• Risks associated with anaesthesia
  • Deep vein thrombosis or formation of blood clots in the veins of the leg. Sometimes, these clots may become detached and travel to the lungs, thereby, causing a condition called pulmonary embolism.
  • Infections in the site of surgery or within the joint
  • Fracture of the bone around the implant
  • Dislocation of the knee cap

Damage to the nearby ligaments or nerves etc.

What can be expected in recovery and rehabilitation after a knee replacement surgery?

Recovery after knee replacement may depend on factors like your underlying medical condition or the type of knee replacement surgery performed. Some people may go home soon after surgery, while others may need to stay back longer. However, in normal conditions, a patient may expect to stay in the hospital for 3-5 days after the surgery. Physical therapy is advised to increase knee strength and mobility gradually. It is very important to follow the physiotherapist’s advice to avoid any complications. Post discharge, it may require about 12-14 weeks to recover and resume normal functioning even though the knee tissues continue to heal. While you are back home, you should take care of the following:

  • Continue with your medication and therapy as advised
  • Try and reduce the usage of walking aids gradually
  • Continue your exercises but do not force your knee
  • Do not sit cross legged for at least six weeks after the surgery
  • Do not place any object like a pillow under your knee while sleeping
  • Avoid any kind of twisting motion of the knee
  • Wear comfortable and supportive shoes
  • Do not bend excessively or kneel on the operated knee till full recovery

What factors should be considered while choosing a hospital for knee replacement surgery?

Since knee replacement is a major surgery, it is important to ensure that the hospital has the infrastructure and trained team to support the pre-operative and post-operative needs of the treatment. Some factors that should be considered are:

  • The most important consideration while choosing a hospital for knee replacement surgery is the orthopaedic surgeon and his team. The success of surgery depends on the expertise and skills of the surgeon. Specialised training, number of surgeries performed and success rate are indicative of the skill set of your orthopaedic surgeon.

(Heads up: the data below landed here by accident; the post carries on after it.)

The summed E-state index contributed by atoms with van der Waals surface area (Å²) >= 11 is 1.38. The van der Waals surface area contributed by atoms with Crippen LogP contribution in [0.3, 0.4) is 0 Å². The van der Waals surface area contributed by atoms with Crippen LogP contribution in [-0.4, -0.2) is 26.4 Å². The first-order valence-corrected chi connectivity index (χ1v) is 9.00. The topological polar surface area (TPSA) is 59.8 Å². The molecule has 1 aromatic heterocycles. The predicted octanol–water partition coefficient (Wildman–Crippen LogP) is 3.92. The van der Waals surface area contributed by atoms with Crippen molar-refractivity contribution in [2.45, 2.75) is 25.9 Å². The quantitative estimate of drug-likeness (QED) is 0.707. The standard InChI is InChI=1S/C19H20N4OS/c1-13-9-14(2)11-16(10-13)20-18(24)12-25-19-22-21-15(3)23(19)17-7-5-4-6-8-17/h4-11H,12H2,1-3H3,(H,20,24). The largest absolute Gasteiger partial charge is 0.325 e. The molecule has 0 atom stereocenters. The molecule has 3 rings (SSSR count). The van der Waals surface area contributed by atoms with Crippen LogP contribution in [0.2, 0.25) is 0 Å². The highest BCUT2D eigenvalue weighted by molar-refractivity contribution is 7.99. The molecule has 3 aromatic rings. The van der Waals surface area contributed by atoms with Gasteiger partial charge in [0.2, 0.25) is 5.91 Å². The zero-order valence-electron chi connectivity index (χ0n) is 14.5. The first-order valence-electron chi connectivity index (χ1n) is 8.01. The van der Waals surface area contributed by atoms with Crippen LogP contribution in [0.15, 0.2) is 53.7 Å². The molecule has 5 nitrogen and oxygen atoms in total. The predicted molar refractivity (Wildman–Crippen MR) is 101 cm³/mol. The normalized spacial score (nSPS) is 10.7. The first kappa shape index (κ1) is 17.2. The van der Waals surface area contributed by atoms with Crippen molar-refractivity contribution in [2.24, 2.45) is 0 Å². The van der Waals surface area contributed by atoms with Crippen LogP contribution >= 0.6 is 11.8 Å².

• Advanced operation theatre facilities including provisions to monitor and control infections like High Efficiency Particulate Air (HEPA) Filters, Total Body Exhaust Suit etc, specialized orthopedic equipment is the operation theatre like C-arm, ‘vacuum mixing’ of the cement, pulse lavage etc.
  • Post-operative care: Trained team of orthopaedic surgeons, anaesthetist, nursing and paramedical staff to ensure a pain free post-operative recovery and after care for physiotherapy, experienced in joint replacement surgery.
  • Round the clock support for diagnostics and pharmacy.

What factors govern the cost of knee replacement surgery?

The cost of knee replacement surgery gets affected by a multitude of factors, the primary ones being:

  • The cost of implant which depends on the material and brand being used
  • Experience and expertise of the orthopedic surgeon and team
  • Underlying medical condition of the patient which may affect the – number of days stay in the hospital, additional tests and medicine requirement
  • Room category availed; depending on the hospital’s billing policy

To know more about knee replacement surgery, you can request for a call back and our knee replacement specialists will call you and answer all your queries.

  • Cleveland Clinic. Total Knee Replacement. Available at:https://my.clevelandclinic.org/health/articles/total-knee-replacement-surgery Accessed on January 18, 2018.
  • Royal National Hospital, NHS. A Patient’s Guide to Total Knee Replacement. Available at: https://www.rnoh.nhs.uk/sites/default/files/patient/10-85_rnoh_pg_tkr_web.pdf. Accessed on January 18, 2018.
  • American Academy of Orthopedic Surgeons. Total Knee Replacement. Available at:https://orthoinfo.aaos.org/en/treatment/total-knee-replacement. Accessed on January 18, 2018.
  • US National Library of Medicine, Medline Plus. Knee Replacement. Available at: https://medlineplus.gov/kneereplacement.html. Accessed on January 18, 2018.
“The content of this publication has been developed by a third party content provider who is clinicians and/or medical writers and/or experts. The information contained herein is for educational purpose only and we request you to please consult a Registered Medical Practitioner or Doctor before deciding the appropriate diagnosis and treatment plan.”